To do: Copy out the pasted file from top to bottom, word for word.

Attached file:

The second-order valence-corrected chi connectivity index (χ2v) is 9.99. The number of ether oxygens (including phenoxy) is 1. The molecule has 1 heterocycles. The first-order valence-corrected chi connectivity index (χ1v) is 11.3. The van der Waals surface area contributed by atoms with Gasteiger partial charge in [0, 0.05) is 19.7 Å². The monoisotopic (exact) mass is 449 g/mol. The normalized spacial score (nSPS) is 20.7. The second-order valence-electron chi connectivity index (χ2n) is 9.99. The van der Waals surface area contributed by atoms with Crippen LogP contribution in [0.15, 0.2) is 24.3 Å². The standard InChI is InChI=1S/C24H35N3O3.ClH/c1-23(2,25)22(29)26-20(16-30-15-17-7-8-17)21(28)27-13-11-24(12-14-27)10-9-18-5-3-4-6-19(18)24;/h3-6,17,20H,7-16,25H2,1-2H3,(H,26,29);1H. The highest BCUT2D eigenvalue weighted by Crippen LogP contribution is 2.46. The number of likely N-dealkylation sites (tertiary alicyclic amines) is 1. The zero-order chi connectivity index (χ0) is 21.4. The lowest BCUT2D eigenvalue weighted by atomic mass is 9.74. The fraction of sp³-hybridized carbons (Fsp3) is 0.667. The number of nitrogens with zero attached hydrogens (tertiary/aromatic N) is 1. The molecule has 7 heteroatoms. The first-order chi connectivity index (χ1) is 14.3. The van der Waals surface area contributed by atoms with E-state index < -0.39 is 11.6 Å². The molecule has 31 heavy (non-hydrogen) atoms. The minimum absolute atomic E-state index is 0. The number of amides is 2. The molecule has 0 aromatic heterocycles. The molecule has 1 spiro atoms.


The second-order valence-corrected chi connectivity index (χ2v) is 9.99. The number of ether oxygens (including phenoxy) is 1. The molecule has 1 heterocycles. The first-order valence-corrected chi connectivity index (χ1v) is 11.3. The van der Waals surface area contributed by atoms with Gasteiger partial charge in [0, 0.05) is 19.7 Å². The monoisotopic (exact) mass is 449 g/mol. The normalized spacial score (nSPS) is 20.7. The second-order valence-electron chi connectivity index (χ2n) is 9.99. The van der Waals surface area contributed by atoms with Crippen LogP contribution in [0.15, 0.2) is 24.3 Å². The standard InChI is InChI=1S/C24H35N3O3.ClH/c1-23(2,25)22(29)26-20(16-30-15-17-7-8-17)21(28)27-13-11-24(12-14-27)10-9-18-5-3-4-6-19(18)24;/h3-6,17,20H,7-16,25H2,1-2H3,(H,26,29);1H. The highest BCUT2D eigenvalue weighted by Crippen LogP contribution is 2.46. The number of likely N-dealkylation sites (tertiary alicyclic amines) is 1. The zero-order chi connectivity index (χ0) is 21.4. The lowest BCUT2D eigenvalue weighted by atomic mass is 9.74. The fraction of sp³-hybridized carbons (Fsp3) is 0.667. The number of nitrogens with zero attached hydrogens (tertiary/aromatic N) is 1. The molecule has 7 heteroatoms. The first-order chi connectivity index (χ1) is 14.3. The van der Waals surface area contributed by atoms with E-state index < -0.39 is 11.6 Å². The molecule has 31 heavy (non-hydrogen) atoms. The minimum absolute atomic E-state index is 0. The number of amides is 2. The molecule has 0 aromatic heterocycles. The molecule has 1 spiro atoms.